There’s even a rear spoiler that emerges from the decklid at 50 mph. Its benefits won’t be evident at those speeds, but they help keep the F planted and stable as enormous disc brakes (15-inch front; 13.6-inch rear) haul down the 4,000-lb. coupe from speed.
The snug aircraft-style cockpit borrows heavily from the LFA super-car. A tall console separates large, heavily bolstered front seats. The driver faces an LCD gauge pod that changes appearance as it cycles through four driver-selectable modes (Eco, Normal, Sport and Sport+).
The 5.-liter V-8 makes peak power at 7,100 RPM, while maximum torque (389 pound-feet) comes on at 4,100 RPM. Power is channeled to the rear wheels via an eight-speed automatic transmission. The engine and transmission seem perfectly paired. Running primarily in Sport+ during our track session, the gearbox snapped off super-quick and timely upshifts and perfectly timed downshifts, choreographed to ear-pleasing automatic throttle blips.
The zero-to-60 burst happens in a lusty 4.4-seconds.
The F’s <em>piece de resistance</em> is an available $5,500 Performance Package. It swaps out the standard limited-slip rear differential for a three-mode torque-vectoring unit. It can transfer 100 percent of available torque to either rear wheel, helping to guide the car around fast, hard corners without impinging on engine power or scrubbing off speed via the brakes.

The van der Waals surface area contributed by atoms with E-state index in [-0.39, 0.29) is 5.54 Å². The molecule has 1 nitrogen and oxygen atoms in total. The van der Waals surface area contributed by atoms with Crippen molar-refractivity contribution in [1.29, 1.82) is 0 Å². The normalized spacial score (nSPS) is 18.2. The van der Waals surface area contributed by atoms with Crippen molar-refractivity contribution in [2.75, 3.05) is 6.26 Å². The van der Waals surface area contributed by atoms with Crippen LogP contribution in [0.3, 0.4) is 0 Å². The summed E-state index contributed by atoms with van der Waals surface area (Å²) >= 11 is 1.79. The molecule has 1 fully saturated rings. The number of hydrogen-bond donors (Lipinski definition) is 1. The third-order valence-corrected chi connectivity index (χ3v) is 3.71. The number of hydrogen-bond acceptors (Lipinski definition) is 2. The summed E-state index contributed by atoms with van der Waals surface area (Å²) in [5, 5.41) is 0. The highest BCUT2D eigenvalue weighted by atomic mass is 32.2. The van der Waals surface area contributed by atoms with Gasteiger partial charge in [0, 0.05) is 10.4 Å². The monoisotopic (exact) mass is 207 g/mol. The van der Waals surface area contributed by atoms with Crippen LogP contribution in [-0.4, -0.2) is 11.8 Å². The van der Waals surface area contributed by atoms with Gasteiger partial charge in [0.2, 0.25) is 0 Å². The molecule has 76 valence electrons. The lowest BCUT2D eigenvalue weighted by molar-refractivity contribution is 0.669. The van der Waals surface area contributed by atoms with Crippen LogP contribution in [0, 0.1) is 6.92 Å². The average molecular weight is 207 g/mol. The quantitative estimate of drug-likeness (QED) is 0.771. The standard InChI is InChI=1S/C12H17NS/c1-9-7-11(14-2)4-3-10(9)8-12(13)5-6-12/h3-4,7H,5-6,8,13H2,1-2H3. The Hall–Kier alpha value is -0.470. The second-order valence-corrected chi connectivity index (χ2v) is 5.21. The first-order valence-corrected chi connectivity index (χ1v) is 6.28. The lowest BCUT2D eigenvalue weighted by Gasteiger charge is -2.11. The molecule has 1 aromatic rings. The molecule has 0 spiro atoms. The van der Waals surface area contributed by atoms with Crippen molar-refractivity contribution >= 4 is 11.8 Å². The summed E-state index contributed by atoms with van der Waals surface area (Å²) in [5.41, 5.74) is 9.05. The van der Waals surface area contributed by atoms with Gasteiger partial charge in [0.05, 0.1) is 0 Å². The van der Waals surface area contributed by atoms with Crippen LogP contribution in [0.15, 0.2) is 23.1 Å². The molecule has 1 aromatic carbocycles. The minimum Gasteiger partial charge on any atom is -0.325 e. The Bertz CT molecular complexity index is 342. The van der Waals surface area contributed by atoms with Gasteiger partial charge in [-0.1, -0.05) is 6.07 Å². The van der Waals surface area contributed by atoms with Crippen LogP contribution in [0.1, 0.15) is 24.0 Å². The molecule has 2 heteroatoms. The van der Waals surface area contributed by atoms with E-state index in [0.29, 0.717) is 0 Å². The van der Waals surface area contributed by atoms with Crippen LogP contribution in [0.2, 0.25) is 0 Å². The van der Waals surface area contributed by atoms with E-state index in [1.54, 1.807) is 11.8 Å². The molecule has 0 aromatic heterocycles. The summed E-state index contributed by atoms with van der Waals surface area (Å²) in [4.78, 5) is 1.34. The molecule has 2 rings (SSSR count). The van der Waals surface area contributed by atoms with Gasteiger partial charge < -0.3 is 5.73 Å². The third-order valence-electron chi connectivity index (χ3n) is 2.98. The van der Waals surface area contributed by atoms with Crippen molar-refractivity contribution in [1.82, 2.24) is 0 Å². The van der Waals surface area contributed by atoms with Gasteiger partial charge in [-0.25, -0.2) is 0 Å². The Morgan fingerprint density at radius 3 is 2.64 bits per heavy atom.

Though we didn’t encounter any broken surfaces or rough patches, the F seemed unflappable no matter what kind of shenanigans — intentional and otherwise — we threw at it.
If the F has a fault, it’s that it can make a mediocre driver think he’s a good one, inviting all kinds of real-world trouble. That said, though, a special magic happens when the back wheels release their grip and allow the car to pivot and enter an induced skid. Assuming a) the driver dials in sufficient reverse-lock (i,e., turns the wheel in the direction of the skid) to keep the entire car pointed the right direction) or, b) the traction control system steps in to help, the 350 F dances its bulk right up to to the edge of the track (and beyond, if it’s carrying too much speed), its massive 19-inch Michelin Pilot Super Sports scrambling for traction the entire way.